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Elian? Gore is quiet. Schools? Verbose

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By TIM NICKENS, Times Political Editor

© St. Petersburg Times, published April 8, 2000


TAMPA -- Al Gore pretended it was business as usual Friday in Florida politics.

Ignoring the Elian Gonzalez controversy in Miami, the vice president stuck to safe, familiar themes as he focused on education at Van Buren Middle School in Tampa and Social Security in South Florida.

There was no mention of Elian, or the criticism Gore has received for breaking with the Clinton administration and calling for the boy and some of his relatives to be granted permanent residency status. The closest Gore came to Miami and the mounting demonstrations was a midday fundraiser in Fort Lauderdale.

Instead, the vice president highlighted two popular issues in a trip that signaled his intention to compete in Florida, which once appeared safely in the win column for George W. Bush. Now the state is widely viewed as competitive, and U.S. Sen. Bob Graham is prominently mentioned among possible running mates for Gore.

At Van Buren Middle School just south of Busch Boulevard, more than 150 students, teachers and local political leaders listened as Gore promoted the benefits of after-school programs like those that reach nearly half the school's students. He cited statistics that indicate the afternoon hours after school are those when teen crime, pregnancy and drug experimentation are most likely to occur.

"Those hours can be filled with activities that can be . . . enriching instead of destructing," said Gore, who switched from the dark suit he wore in South Florida to a green sport shirt and tan pants. "I've long argued that prevention is much better than crisis response."

Van Buren was rated a "C" school under Florida's grading system last year, working its way up from "at-risk" under the preceding evaluation system. About eight of every 10 of the school's 808 students receive free or reduced-cost lunches, and about one in four students were absent at least 21 days last year. About half of the students are African-American, a quarter are Hispanic and a quarter are white.

The school has $465,000 in federal Title I money, which is earmarked for schools with lots of low-income students. Principal Nancy Trathowen is using the money to buy library books and computers, hire extra teachers to reduce class sizes and arrange for after-school programs.

"I'm so impressed with these kids," Gore said, turning to the racially mixed group of students behind him in the library before calling for more after-school programs, lower class sizes and increased respect for teachers. "We have got to make a far greater commitment to our public schools than what has been done so far."

Teachers and parents said they are hopeful that after-school programs can be expanded as Gore envisions.

"I think it's well-needed, and it does probably provide a lot of safety and supervised time," said Sheila Nixon, a Van Buren teacher.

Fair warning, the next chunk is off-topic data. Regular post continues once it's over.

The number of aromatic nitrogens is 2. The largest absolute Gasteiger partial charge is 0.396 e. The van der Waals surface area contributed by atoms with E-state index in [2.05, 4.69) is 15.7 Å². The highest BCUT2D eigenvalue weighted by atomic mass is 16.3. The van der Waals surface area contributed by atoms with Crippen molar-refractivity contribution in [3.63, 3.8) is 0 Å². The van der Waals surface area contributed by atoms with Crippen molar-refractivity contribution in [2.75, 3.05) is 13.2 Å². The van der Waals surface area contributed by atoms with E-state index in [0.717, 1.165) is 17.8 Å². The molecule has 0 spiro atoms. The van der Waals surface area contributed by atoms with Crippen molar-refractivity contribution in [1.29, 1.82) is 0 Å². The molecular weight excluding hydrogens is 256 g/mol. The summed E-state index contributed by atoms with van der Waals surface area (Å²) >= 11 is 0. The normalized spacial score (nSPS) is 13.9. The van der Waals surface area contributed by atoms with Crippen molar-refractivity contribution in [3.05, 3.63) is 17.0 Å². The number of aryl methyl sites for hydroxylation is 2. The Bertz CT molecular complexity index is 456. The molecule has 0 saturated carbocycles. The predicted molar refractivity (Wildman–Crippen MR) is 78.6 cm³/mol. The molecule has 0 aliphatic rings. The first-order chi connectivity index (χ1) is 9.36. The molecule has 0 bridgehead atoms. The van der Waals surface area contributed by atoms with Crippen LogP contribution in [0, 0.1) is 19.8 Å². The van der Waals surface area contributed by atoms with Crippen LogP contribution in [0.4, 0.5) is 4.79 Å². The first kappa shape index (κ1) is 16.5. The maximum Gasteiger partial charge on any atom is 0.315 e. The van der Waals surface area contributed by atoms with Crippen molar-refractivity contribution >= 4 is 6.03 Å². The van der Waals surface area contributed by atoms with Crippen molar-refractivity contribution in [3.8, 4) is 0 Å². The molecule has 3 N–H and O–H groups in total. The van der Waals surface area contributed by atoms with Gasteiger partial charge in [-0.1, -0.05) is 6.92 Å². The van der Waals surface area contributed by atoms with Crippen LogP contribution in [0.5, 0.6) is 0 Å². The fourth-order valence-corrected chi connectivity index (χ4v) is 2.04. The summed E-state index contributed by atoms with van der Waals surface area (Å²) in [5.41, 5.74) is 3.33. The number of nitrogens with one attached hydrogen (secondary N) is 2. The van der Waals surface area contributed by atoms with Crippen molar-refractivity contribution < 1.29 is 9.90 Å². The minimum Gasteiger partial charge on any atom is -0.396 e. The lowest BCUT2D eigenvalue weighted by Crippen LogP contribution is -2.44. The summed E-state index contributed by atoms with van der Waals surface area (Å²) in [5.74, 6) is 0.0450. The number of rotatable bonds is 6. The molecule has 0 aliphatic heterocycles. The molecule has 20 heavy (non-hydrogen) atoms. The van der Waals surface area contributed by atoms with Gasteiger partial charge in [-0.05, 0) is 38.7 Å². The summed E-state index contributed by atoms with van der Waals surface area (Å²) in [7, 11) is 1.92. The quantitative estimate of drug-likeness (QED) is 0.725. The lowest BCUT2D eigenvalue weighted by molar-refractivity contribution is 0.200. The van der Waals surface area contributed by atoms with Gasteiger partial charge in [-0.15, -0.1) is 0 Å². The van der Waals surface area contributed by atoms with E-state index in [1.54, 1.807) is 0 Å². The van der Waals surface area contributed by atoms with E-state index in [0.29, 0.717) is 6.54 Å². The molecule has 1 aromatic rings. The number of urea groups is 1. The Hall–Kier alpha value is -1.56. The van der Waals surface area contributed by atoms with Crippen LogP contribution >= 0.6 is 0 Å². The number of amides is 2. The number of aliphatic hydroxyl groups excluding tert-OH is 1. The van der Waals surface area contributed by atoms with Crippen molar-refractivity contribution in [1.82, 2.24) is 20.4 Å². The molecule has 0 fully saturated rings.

Bush would tie the Title One money to student performance on standardized tests that he would require the states to develop. In schools with low test scores he would take away the money and give it to parents, who could use it for tuition at private schools.

Gore would provide every low-performing school with after-school activities. He contended Bush's proposed tax cuts would jeopardize education spending, and he criticized the Texas governor's voucher proposal. He said the result is that students still could not afford private tuition and would merely shift to nearby overcrowded public schools.

"I think that is a mistake," Gore said.

Florida Republican Party Chairman Al Cardenas said the vice president's criticism is off base.

"Our goal is to provide the same choice opportunities to poor and low-income families we provide to middle- and upper-income families," he said.

Education is ranked as the top issue in the presidential campaign in national opinion polls. A recent Washington Post-ABC News poll found that Gore is seen by voters as the candidate better able to improve public education, an issue traditionally linked with Democrats, by a margin of 48 percent to 39 percent.

In Florida, education also is the top issue. But voters now think Republicans can do as well as Democrats in reforming education, said Jim Kane, editor of the non-partisan Florida Voter poll. Although that could benefit George W. Bush, Kane attributed the development to education initiatives by Bush's younger brother, Gov. Jeb Bush.

Social Security is another hot topic.

At a forum with Democratic activists Friday in Delray Beach, Gore pledged to protect Social Security and expand Medicare to include a prescription drug benefit. He criticized Bush's proposal to allow individuals to take part of their payroll taxes that now go to the Social Security Trust Fund and instead invest the money in the stock market.

Cardenas, the first Hispanic state GOP chairman, said he was not surprised that Gore did not mention the Elian Gonzalez controversy.

"I don't think young Elian is playing in his heart too much anymore," he said. "This is a good test of sincerity. He's not saying anything at the most crucial time of all."

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